Durham’s Teaching Assistants Prepare for Mass Rally

Teaching Assistants Prepare for Mass Rally
Durham’s teaching assistants will strike

This week is half-term, and County Durham’s teaching assistants have been using the holiday to protest against Durham County Council’s plans to alter their contracts. Throughout the half-term week, teaching assistants have been taking it in turns to protest outside Durham’s County Hall. And an especially large rally is planned for Friday.

The dispute centres upon changes the council is trying to make to TAs’ contracts. The council wants to pay TAs solely for the hours they work in term time and not for holiday periods. The TAs argue this will lead to them losing up to 23% of their pay packets, or £5,000 per year. The council claims the figure is closer to 10%.

In the last fortnight two unions representing TAs, Unison and the Association of Teachers and Lecturers (ATL), have voted to take strike action. Another union, the GMB, accepted a compromise in which the council promised to delay the changes by two years.

The council claims that the contract changes are necessary to prevent equal pay claims by other workers, who are already paid solely for the hours they work.

All week TAs have been taking it in turns to stand outside County Hall, from 8 am to 5 pm, holding their union banners and protest placards. Tina Patterson, the campaign’s organiser, said,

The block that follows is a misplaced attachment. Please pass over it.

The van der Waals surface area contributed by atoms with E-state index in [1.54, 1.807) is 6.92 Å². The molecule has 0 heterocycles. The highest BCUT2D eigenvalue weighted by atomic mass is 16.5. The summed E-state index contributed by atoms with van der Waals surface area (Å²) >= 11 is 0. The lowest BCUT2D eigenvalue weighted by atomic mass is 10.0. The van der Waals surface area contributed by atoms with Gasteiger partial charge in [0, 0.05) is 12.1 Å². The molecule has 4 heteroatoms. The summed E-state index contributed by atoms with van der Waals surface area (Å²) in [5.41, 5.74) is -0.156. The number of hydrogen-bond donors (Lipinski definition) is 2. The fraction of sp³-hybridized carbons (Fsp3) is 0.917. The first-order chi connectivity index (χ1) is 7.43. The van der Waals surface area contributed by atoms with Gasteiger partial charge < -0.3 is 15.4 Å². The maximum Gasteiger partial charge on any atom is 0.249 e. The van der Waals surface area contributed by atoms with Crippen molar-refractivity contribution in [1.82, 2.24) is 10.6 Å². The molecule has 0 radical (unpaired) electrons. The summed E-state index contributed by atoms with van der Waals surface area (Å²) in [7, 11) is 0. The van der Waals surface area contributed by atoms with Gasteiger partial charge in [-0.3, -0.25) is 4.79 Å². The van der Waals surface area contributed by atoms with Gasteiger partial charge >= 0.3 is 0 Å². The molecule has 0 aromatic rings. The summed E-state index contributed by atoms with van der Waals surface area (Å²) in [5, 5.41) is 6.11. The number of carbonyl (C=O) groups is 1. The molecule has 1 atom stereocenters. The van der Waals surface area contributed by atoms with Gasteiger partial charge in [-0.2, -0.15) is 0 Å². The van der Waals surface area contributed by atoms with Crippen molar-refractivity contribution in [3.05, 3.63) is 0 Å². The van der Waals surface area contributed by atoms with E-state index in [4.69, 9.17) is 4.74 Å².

“We want to remind councillors that we are real people facing real financial hardship. If the council goes ahead with these life-changing pay cuts, I will lose over £2,600 a year and that’s if I work an extra 175 hours.”

Friday’s mass rally will take place between 8 am and 12 pm. The TAs have also launched a twitter #ValueUs campaign.

Unison Durham county branch secretary, Neville Handcock said,

“Teaching assistants go above and beyond the call of duty yet are being treated like second class citizens by their employer.”

Richard Marshall, the ATL’s organiser for Durham, said, “Durham TAs will become some of the lowest paid TAs in the north east, earning up to £5,000 less than colleagues in neighbouring authorities. The ATL is working with Unison to coordinate strike action in the coming weeks and we will seek to do so with as little disruption to children’s education as possible.”


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